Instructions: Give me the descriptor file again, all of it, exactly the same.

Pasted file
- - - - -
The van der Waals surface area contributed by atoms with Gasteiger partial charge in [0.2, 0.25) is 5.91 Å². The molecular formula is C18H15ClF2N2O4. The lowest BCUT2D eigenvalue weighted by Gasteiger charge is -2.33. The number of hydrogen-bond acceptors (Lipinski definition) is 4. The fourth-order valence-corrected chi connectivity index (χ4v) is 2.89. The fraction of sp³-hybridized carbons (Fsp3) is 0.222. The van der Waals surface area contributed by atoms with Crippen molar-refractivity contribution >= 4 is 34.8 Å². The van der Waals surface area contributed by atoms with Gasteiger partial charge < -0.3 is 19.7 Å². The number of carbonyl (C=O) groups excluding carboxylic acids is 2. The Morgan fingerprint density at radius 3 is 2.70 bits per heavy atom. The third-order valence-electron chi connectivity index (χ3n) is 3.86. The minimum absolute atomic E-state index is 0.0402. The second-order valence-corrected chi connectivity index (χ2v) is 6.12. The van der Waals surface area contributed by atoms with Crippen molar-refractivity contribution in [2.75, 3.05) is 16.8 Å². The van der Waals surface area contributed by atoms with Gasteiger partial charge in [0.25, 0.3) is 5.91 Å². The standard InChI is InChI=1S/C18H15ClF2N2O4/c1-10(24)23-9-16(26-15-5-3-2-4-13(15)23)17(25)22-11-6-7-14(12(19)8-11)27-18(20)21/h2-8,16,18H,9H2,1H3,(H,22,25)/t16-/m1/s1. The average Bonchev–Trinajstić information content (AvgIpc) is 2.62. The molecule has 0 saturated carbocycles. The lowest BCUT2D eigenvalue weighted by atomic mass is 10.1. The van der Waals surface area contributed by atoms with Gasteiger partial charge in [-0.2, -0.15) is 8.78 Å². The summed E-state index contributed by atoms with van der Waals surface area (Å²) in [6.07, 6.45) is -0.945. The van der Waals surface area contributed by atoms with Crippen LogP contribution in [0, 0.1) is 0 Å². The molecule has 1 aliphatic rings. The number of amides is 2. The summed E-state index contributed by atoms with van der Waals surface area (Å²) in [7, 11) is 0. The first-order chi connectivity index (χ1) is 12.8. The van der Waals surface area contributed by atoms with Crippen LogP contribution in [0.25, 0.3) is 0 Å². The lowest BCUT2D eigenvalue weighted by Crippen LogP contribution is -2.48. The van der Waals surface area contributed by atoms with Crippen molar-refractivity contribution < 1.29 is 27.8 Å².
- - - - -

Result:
The van der Waals surface area contributed by atoms with Gasteiger partial charge in [0.2, 0.25) is 5.91 Å². The molecular formula is C18H15ClF2N2O4. The lowest BCUT2D eigenvalue weighted by Gasteiger charge is -2.33. The number of hydrogen-bond acceptors (Lipinski definition) is 4. The fourth-order valence-corrected chi connectivity index (χ4v) is 2.89. The fraction of sp³-hybridized carbons (Fsp3) is 0.222. The van der Waals surface area contributed by atoms with Crippen molar-refractivity contribution >= 4 is 34.8 Å². The van der Waals surface area contributed by atoms with Gasteiger partial charge < -0.3 is 19.7 Å². The number of carbonyl (C=O) groups excluding carboxylic acids is 2. The Morgan fingerprint density at radius 3 is 2.70 bits per heavy atom. The third-order valence-electron chi connectivity index (χ3n) is 3.86. The minimum absolute atomic E-state index is 0.0402. The second-order valence-corrected chi connectivity index (χ2v) is 6.12. The van der Waals surface area contributed by atoms with Crippen molar-refractivity contribution in [2.75, 3.05) is 16.8 Å². The van der Waals surface area contributed by atoms with Gasteiger partial charge in [0.25, 0.3) is 5.91 Å². The standard InChI is InChI=1S/C18H15ClF2N2O4/c1-10(24)23-9-16(26-15-5-3-2-4-13(15)23)17(25)22-11-6-7-14(12(19)8-11)27-18(20)21/h2-8,16,18H,9H2,1H3,(H,22,25)/t16-/m1/s1. The average Bonchev–Trinajstić information content (AvgIpc) is 2.62. The molecule has 0 saturated carbocycles. The lowest BCUT2D eigenvalue weighted by atomic mass is 10.1. The van der Waals surface area contributed by atoms with Gasteiger partial charge in [-0.2, -0.15) is 8.78 Å². The summed E-state index contributed by atoms with van der Waals surface area (Å²) in [6.07, 6.45) is -0.945. The van der Waals surface area contributed by atoms with Crippen LogP contribution in [0, 0.1) is 0 Å². The molecule has 1 aliphatic rings. The number of amides is 2. The summed E-state index contributed by atoms with van der Waals surface area (Å²) in [7, 11) is 0. The first-order chi connectivity index (χ1) is 12.8. The van der Waals surface area contributed by atoms with Crippen LogP contribution in [0.25, 0.3) is 0 Å². The lowest BCUT2D eigenvalue weighted by Crippen LogP contribution is -2.48. The van der Waals surface area contributed by atoms with Crippen molar-refractivity contribution < 1.29 is 27.8 Å².